11th Sunday in Ordinary Time (Fr. Vinner)
My Brothers and Sisters in Christ
Jesus uses the image of the kingdom of God as likened to the sowing of seeds. The first reading from Ezekiel also uses the analogy of God planting a tender shoot that shall “put forth branches and bear fruit”. Finally in Paul’s letter to the Corinthians he directs us to be courageous because all that we do in our bodies while in the world will eventually be accounted for. This is also Father’s Day weekend and the readings remind us that our Father in heaven is the planter and sower of seeds. In some imitative way all fathers on Earth are called to be an image of the sower of seeds and it will take great courage to be thus. Pride in the ‘historic man’ often leads to a desire to dominate and grasp which are not the values imaged by Jesus in using these parables of sowing seeds. Genesis tells us of the fallen relationship of Adam and Eve (referring first to Eve), “Your desire shall be for your husband, but he will dominate you” (Genesis 3:16). Of course domination is not exclusive to men and not exclusive to only the relationship of spouses. All of us have a tendency to not be patient but to dominate others in an attempt to obtain what our hearts desire.
Today’s Gospel Reading consists of two parables about seeds. In the first, Jesus tells those gathered that this is “how it is with the kingdom of God.” A man scatters seed which over time sprouts and develops. Then when the grain is ripe, the man harvests his crop. The emphasis in the parable is on the seed, which seemingly has the power to grow on its own. In this it is like the Kingdom of God. While on earth, Jesus planted the seeds of the kingdom by his life, miracles, teaching, and suffering. However, the kingdom is not yet fully established. Although already present in Jesus and his group of twelve, it has yet to come to fruition; just as the seed in the parable needs time to grow, so does God’s kingdom.
The second parable focuses on the tiny mustard seed. Though not the smallest of all seeds, it is most likely the smallest that a first-century farmer in Jesus’ part of the world would have sown. Small as the mustard seed is, it develops into a tree. Though the mustard tree generally averages only nine to twelve feet in height, it has a wide expanse and provides a nesting place for birds. Just as the tree welcomes the birds, so is God’s kingdom welcoming and open to many.
These parables help us discern something about the kingdom of God and our own faith. In God we live and move and have our being, but God is a mystery and his kingdom, though present, has not yet come into its fullness. Today, the Kingdom of God is present in the Church. The mission of proclaiming the Good News of the Kingdom given to the Apostles is now given to us. But just as seeds need time to come to fruition, so does the Kingdom of God. That is why in the Lord’s Prayer, we pray, “thy kingdom come.” We know that it will come in its fullness at the end of time. All we need is faith.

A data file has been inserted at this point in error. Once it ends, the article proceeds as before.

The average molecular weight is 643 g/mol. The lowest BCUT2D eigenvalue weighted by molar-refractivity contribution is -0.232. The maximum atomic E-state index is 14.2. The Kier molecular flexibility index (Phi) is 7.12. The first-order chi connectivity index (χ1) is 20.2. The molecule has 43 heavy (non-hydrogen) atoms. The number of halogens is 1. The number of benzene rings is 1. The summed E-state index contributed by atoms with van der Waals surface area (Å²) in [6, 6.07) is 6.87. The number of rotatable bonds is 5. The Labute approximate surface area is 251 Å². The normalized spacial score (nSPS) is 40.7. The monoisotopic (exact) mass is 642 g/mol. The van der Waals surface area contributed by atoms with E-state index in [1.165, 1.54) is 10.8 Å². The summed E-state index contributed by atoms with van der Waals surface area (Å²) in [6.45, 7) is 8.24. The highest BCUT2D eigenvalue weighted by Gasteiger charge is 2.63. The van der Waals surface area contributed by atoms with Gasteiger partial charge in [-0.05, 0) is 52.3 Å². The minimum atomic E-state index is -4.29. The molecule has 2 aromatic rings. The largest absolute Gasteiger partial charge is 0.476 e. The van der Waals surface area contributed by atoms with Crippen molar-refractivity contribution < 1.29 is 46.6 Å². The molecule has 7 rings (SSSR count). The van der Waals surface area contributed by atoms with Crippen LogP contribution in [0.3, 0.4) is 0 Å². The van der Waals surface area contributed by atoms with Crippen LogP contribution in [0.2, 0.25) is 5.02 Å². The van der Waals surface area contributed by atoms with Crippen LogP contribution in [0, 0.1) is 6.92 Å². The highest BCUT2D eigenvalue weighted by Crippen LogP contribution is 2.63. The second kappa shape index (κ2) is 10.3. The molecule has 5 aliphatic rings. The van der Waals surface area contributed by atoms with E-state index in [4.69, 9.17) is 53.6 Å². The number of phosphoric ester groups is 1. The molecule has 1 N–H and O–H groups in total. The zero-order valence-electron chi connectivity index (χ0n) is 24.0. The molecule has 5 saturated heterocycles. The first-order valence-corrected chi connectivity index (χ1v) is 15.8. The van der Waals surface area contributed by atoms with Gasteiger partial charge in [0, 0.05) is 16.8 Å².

Fathers are in a place that is unique and powerful and yet that power is in the love that they humbly can initiate rather than in any dominance that they may claim. St. John Paul tells us, “With shame, the human being manifests ‘instinctively,’ as it were, the need for the affirmation and acceptance of this ‘I’ according to its proper value” (TOB 12:1). He means this in the sense, of course, of husband and wife and their personal value being recognized by each other but this is just as important regarding the personal value of all in relation to the self. This is where the seeds of new fruit-bearing life are sown. A father’s affirmation of his bride and of his children is the most important gift that he has to give. That affirmation of their value is in effect the greatest of all acts of love and is shown, indeed, as an act of love.
We need to cooperate in the growth of God’s Kingdom: The Kingdom of God is the growth of God’s rule in human hearts that occurs when man does the will of God and surrenders his life to God. The seed of Faith lies dormant within each of us. When we permit the Holy Spirit to nurture it with TLC (tender loving care), it grows miraculously into gigantic proportions. The growth is slow and microscopic in the beginning. But the seed grows by using the power of the Holy Spirit, given to us through the word of God, the Mass, the Sacraments and prayer. As we learn God’s will from His words and try to put these words into practice, we participate in the growth of God’s Kingdom on earth, a growth which will be completed in our Heavenly life. But since we need the special anointing of the Holy Spirit to be doers of the word of God, let us offer our lives before God every day, asking for this special anointing.
We need not get discouraged: Since the acceptance God’s rule by human beings is a very slow process, there is the danger of discouragement and hopelessness among preachers, evangelizers and believers. The conviction that growth of the Kingdom of God is the work of the Holy Spirit with our humble cooperation should make us optimistic in continuing our work of witnessing. We should continue sowing tiny seeds in the form of words of love, acts of encouragement, deeds of charity, mercy and forgiveness.
May God Bless us.
FR. S.Vinner HGN